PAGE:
Fiona Strickland's wonderful egg illustrations
To illustrate its new How To Boil An Egg book by chef Rose Carrarini of Rose Bakery, publisher Phaidon – and the book's designer Studio Frith – turned not to a food photographer or illustrator but to award-winning botanical artist Fiona Strickland…
The hardback, 136 page book (cover shown above) features 39 illustrations by Strickland in total, all created meticulously in watercolour to an incredible, almost photographic level of detail.
So where did the idea to commission a botanical artist come from? "There was a beautiful show of botanical prints at the Victoria and Albert Museum a couple of years ago at which the seed was sown," the book's designer Frith Kerr of Studio Frith tells us.
"After the success of her Breakfast Lunch Tea book, Rose Carrarini was keen to try something other than photography," Kerr explains, "so we did exhaustive research with Phaidon to find a botanical illustrator to work with."
But, Kerr tells us, finding a botanical illustrator to work with wasn't an easy task, given that they would be tasking an artist to step outside their comfort zone. "In the end we made a short list of botantical illustrators whose work we liked and asked them each to paint an egg, in what we referred to as The Egg Test," says Kerr. "Fiona's egg stood out for its intense detailing and precision."
An egg, we'd imagine here at CR would be mere child's play compared to some of the illustrations produced by Strickland for the book. Take, for example, this stunning illustration of a Pumpkin Cake:
Perhaps surprisingly, given the quality of the illustrations in the book, these images represent Strickland's very first foray into food illustration, and when she was commissioned, it was the prospect of having her work published in a book that was, the artist told CR, one of the persuading factors that made her take on the project.
"I do like to work from life although with botanical art and the transience of subjects sometimes I have also to rely on photographic images to support my drawings," Strickland explained to us when we asked about the processes involved creating these images. "In this case a photographer travelled to Paris with editors from Phaidon to take photographs of the recipes which they then forwarded to me," she says.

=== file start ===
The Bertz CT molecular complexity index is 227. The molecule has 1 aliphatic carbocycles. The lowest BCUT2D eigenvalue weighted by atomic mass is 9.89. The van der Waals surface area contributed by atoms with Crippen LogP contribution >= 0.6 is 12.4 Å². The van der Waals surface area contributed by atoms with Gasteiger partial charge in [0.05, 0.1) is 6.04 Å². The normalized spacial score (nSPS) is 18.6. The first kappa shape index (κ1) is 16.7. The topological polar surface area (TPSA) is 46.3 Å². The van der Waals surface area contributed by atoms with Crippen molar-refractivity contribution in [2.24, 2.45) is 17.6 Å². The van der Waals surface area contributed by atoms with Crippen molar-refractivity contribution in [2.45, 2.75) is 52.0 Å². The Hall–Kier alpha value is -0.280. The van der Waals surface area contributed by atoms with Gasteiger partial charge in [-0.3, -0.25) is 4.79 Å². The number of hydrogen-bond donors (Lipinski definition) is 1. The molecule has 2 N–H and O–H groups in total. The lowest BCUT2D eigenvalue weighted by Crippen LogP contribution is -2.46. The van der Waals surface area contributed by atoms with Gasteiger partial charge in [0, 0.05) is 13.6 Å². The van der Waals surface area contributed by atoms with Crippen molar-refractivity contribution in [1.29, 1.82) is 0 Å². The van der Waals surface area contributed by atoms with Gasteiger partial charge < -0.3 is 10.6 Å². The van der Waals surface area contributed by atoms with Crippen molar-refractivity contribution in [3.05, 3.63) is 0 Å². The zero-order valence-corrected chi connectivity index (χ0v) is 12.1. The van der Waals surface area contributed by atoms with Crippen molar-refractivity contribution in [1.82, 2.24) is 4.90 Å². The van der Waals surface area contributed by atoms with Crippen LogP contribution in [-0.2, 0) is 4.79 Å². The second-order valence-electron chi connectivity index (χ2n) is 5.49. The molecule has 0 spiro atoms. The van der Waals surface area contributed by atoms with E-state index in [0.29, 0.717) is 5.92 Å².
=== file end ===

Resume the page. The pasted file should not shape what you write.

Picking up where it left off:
"In drawing and painting the images I had to resize the images and make colour swatches to match the photographs. Each photograph took sometime to draw and then paint, some taking over three weeks."
"Watercolour can be a difficult medium to handle," adds Strickland, "and to recreate some of the textures and colours of the food took sometime to build up to as close to a photograph as possible, I like to work with only the very transparent group of watercolours slowly building layers of tone and colour and this can be time consuming although giving beautiful results."
The April print issue of CR presents the work of three young animators and animation teams to watch. Plus, we go in search of illustrator John Hanna, test out the claims of a new app to have uncovered the secrets of viral ad success and see how visual communications can both help keep us safe and help us recover in hospital
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The fact that there is a whole book dedicated to boiling an egg is my first concern as I thought the process was fairly straight forward, however, I really love the surreal images and simplicity of the cover design. Using a botanical photography though is a very strange choice as their shots are so well known for high detail whereas photographing an egg for a cook book surely doesn't need such intricacy.
The illustrations remind me of the old cookbooks from the 70s and 80s. I think my Dad still has some and they're very similar in appearance.
super watercolour illustrations!
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